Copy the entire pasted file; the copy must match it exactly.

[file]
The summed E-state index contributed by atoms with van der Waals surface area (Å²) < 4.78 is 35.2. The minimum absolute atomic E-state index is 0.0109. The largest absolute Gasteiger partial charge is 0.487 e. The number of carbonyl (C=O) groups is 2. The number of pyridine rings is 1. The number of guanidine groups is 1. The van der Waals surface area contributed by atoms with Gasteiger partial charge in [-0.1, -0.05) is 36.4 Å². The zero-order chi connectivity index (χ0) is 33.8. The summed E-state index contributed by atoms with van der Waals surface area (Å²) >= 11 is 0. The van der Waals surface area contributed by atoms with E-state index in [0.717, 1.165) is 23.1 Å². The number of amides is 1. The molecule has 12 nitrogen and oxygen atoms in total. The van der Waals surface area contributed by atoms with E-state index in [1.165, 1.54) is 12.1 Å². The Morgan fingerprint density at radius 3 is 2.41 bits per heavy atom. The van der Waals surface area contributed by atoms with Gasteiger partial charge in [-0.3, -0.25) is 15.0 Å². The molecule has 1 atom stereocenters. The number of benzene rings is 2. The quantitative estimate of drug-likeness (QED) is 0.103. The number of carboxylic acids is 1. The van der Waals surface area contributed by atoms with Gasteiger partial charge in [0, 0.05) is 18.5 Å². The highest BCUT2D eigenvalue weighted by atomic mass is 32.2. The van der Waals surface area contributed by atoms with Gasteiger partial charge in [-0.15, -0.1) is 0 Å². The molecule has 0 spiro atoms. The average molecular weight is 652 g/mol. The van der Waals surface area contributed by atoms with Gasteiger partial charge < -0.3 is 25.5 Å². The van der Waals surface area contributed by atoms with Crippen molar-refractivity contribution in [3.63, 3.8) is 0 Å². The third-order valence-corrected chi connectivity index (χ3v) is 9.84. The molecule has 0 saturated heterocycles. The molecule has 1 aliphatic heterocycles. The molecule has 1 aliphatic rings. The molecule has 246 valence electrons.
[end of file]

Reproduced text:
The summed E-state index contributed by atoms with van der Waals surface area (Å²) < 4.78 is 35.2. The minimum absolute atomic E-state index is 0.0109. The largest absolute Gasteiger partial charge is 0.487 e. The number of carbonyl (C=O) groups is 2. The number of pyridine rings is 1. The number of guanidine groups is 1. The van der Waals surface area contributed by atoms with Gasteiger partial charge in [-0.1, -0.05) is 36.4 Å². The zero-order chi connectivity index (χ0) is 33.8. The summed E-state index contributed by atoms with van der Waals surface area (Å²) >= 11 is 0. The van der Waals surface area contributed by atoms with E-state index in [0.717, 1.165) is 23.1 Å². The number of amides is 1. The molecule has 12 nitrogen and oxygen atoms in total. The van der Waals surface area contributed by atoms with E-state index in [1.165, 1.54) is 12.1 Å². The Morgan fingerprint density at radius 3 is 2.41 bits per heavy atom. The van der Waals surface area contributed by atoms with Gasteiger partial charge in [-0.3, -0.25) is 15.0 Å². The molecule has 1 atom stereocenters. The number of benzene rings is 2. The quantitative estimate of drug-likeness (QED) is 0.103. The number of carboxylic acids is 1. The van der Waals surface area contributed by atoms with Gasteiger partial charge in [0, 0.05) is 18.5 Å². The highest BCUT2D eigenvalue weighted by atomic mass is 32.2. The van der Waals surface area contributed by atoms with Gasteiger partial charge in [-0.15, -0.1) is 0 Å². The molecule has 0 spiro atoms. The average molecular weight is 652 g/mol. The van der Waals surface area contributed by atoms with Gasteiger partial charge < -0.3 is 25.5 Å². The van der Waals surface area contributed by atoms with Crippen molar-refractivity contribution in [3.63, 3.8) is 0 Å². The third-order valence-corrected chi connectivity index (χ3v) is 9.84. The molecule has 0 saturated heterocycles. The molecule has 1 aliphatic heterocycles. The molecule has 1 aliphatic rings. The molecule has 246 valence electrons.